Inductors have a bad reputation as filter components—not only do they transmit electromagnetic interference, but they also act as antennas for receiving EMI signals generated elsewhere.

To avoid these problems, you can simulate an inductor's impedance by combining
two wideband transconductance amplifiers (WTAs) and a capacitor (*Fig.
1a*). The combined circuit then acts as a synthetic inductor (L_{SYN})
with one end connected to ground.

By forcing current at L_{SYN} and measuring the resulting voltage,
you can determine the equivalent impedance Z_{EQ} of the circuit:

Z_{EQ} = ΩC_{SYN}/gm1 × gm2

where gm = transconductance.

The equivalent inductance, therefore, is:

L_{EQ} = C_{SYN} /gm1 × gm2

This single-port network clearly offers the frequency-proportional impedance of an inductor, and the inductance value can be large if gm1 × gm2 is much less than 1. The only limitation is that the network must always connect to ground.

High-pass, all-pole ladder filters make good applications because all of their inductors connect to ground. Two WTAs and a capacitor must be substituted for each one, so you should choose a configuration with the minimum number of inductors.

To be cost-effective, your design should feature a series capacitor at each
end of the filter, with the simulated inductor acting as a shunt between them
(*Fig. 1b*). The input capacitor blocks
any dc applied to the filter, and the output capacitor blocks any dc offset
introduced by the synthetic inductor. Though constructed with active components,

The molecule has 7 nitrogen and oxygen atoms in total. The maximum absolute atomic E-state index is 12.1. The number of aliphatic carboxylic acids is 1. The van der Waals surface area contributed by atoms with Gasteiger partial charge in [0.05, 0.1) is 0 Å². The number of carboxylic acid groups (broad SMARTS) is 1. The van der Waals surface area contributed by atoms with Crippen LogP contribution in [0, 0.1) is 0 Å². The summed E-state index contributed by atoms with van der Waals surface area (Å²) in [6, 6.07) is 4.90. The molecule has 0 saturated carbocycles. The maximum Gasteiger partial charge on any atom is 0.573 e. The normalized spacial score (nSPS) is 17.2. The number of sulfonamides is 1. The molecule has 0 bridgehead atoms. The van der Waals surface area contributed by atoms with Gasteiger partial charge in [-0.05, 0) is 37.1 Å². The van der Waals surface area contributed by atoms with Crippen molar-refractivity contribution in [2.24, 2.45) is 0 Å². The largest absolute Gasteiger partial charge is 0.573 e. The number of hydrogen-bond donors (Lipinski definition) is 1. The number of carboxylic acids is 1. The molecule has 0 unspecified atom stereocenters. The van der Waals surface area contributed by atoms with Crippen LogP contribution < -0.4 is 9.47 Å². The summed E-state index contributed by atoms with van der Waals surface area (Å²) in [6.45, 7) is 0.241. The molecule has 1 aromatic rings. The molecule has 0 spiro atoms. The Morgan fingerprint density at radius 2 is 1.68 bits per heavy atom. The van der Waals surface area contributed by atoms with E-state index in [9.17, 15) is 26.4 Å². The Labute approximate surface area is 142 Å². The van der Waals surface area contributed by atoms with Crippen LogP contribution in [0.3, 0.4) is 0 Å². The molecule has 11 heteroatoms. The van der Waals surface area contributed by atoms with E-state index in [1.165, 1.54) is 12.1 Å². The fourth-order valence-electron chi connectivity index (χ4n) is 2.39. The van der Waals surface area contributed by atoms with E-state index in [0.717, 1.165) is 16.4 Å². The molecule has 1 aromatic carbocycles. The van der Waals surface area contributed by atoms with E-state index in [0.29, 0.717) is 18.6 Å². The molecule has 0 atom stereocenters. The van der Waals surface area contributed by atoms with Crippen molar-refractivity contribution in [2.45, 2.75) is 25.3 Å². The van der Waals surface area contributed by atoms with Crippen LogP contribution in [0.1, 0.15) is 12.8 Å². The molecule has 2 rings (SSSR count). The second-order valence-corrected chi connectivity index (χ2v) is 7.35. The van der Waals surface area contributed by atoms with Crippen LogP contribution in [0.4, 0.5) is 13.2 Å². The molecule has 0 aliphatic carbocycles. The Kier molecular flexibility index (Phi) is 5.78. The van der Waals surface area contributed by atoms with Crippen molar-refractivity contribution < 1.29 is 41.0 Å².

the filter does retain some of the advantages of a passive filter.

In an actual circuit (*Fig. 2*), C_{1}
and C_{3} become bypass capacitors and C_{2} is part of the
simulated inductor. The transconductance for each WTA is set by an external
resistor (R_{1} or R_{3}) according to the relationship gm =
8/R (where R = R_{1} or R_{3}). Because the simulated inductance
depends on the product of these transconductances, it may appear that you have
a range of choices for each. But the optimum circuit for a given application
restricts gm values by allowing the full range of output swing for each WTA.

To determine these optimal gm values, start with equal transconductance and simulate the filter in Spice using "g" elements (voltag-controlled current sources) for the amplifiers. While sweeping the frequency at least one decade above and below the filter's corner frequency, observe each WTA output for its peak voltage magnitude (the two peaks may occur at different frequencies).

At the synthetic inductor's port (pin 13 of IC2), the peak value is demanded by the filter and can't be changed. A real inductor would produce the same peak. Therefore, you adjust the other peak to match. Let K equal the ratio of gm2 to gm1, and then, since gain is proportional to transconductance, you divide gm1 by K and multiply gm2 by K. Finally, rerun the Spice simulation with these new gm values to verify that the peaks are equal and that the filter shape has not changed.

The filter exhibits a maximum attenuation of 58.6 dB/decade. The slope decreases at lower frequency because the synthetic inductor's Q is affected by its series resistance (comparable 1.25-mH inductors also have an appreciable resistance of 53 \[OHM\] or so). At 10 Hz, for instance, the attenuation for an ideal filter is -90 dB. For this circuit, the attenuation is -80 dB.